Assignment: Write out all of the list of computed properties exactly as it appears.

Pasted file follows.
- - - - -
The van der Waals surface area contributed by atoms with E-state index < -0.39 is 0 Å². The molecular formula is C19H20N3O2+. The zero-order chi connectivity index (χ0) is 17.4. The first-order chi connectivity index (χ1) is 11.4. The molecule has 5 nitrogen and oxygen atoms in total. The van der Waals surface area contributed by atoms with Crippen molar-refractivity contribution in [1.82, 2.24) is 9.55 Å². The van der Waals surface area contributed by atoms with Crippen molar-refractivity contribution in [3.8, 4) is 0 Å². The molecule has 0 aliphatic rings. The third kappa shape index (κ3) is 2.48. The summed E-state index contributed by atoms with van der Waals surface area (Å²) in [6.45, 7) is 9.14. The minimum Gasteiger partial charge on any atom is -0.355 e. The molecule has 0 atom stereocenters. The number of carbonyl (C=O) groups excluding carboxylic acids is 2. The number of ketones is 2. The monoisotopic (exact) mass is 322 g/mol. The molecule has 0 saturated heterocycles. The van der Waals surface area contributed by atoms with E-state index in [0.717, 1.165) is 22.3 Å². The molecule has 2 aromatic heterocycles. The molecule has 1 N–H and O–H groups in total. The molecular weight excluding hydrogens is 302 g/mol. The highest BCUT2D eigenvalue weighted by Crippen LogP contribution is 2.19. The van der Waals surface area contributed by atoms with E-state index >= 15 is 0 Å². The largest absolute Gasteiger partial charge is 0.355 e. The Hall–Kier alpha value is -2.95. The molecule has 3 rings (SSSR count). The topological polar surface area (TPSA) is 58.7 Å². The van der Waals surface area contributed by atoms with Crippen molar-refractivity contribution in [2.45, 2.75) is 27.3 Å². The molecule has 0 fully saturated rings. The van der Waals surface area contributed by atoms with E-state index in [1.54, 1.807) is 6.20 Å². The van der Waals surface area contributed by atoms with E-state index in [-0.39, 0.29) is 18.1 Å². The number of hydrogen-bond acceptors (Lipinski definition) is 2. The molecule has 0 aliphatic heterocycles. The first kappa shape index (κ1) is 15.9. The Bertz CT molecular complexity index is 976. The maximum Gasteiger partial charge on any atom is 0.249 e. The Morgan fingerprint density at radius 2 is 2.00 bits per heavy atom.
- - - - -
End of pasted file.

The van der Waals surface area contributed by atoms with E-state index < -0.39 is 0 Å². The molecular formula is C19H20N3O2+. The zero-order chi connectivity index (χ0) is 17.4. The first-order chi connectivity index (χ1) is 11.4. The molecule has 5 nitrogen and oxygen atoms in total. The van der Waals surface area contributed by atoms with Crippen molar-refractivity contribution in [1.82, 2.24) is 9.55 Å². The van der Waals surface area contributed by atoms with Crippen molar-refractivity contribution in [3.8, 4) is 0 Å². The molecule has 0 aliphatic rings. The third kappa shape index (κ3) is 2.48. The summed E-state index contributed by atoms with van der Waals surface area (Å²) in [6.45, 7) is 9.14. The minimum Gasteiger partial charge on any atom is -0.355 e. The molecule has 0 atom stereocenters. The number of carbonyl (C=O) groups excluding carboxylic acids is 2. The number of ketones is 2. The monoisotopic (exact) mass is 322 g/mol. The molecule has 0 saturated heterocycles. The van der Waals surface area contributed by atoms with E-state index in [0.717, 1.165) is 22.3 Å². The molecule has 2 aromatic heterocycles. The molecule has 1 N–H and O–H groups in total. The molecular weight excluding hydrogens is 302 g/mol. The highest BCUT2D eigenvalue weighted by Crippen LogP contribution is 2.19. The van der Waals surface area contributed by atoms with E-state index >= 15 is 0 Å². The largest absolute Gasteiger partial charge is 0.355 e. The Hall–Kier alpha value is -2.95. The molecule has 3 rings (SSSR count). The topological polar surface area (TPSA) is 58.7 Å². The van der Waals surface area contributed by atoms with Crippen molar-refractivity contribution in [2.45, 2.75) is 27.3 Å². The molecule has 0 fully saturated rings. The van der Waals surface area contributed by atoms with E-state index in [1.54, 1.807) is 6.20 Å². The van der Waals surface area contributed by atoms with E-state index in [-0.39, 0.29) is 18.1 Å². The number of hydrogen-bond acceptors (Lipinski definition) is 2. The molecule has 0 aliphatic heterocycles. The first kappa shape index (κ1) is 15.9. The Bertz CT molecular complexity index is 976. The maximum Gasteiger partial charge on any atom is 0.249 e. The Morgan fingerprint density at radius 2 is 2.00 bits per heavy atom.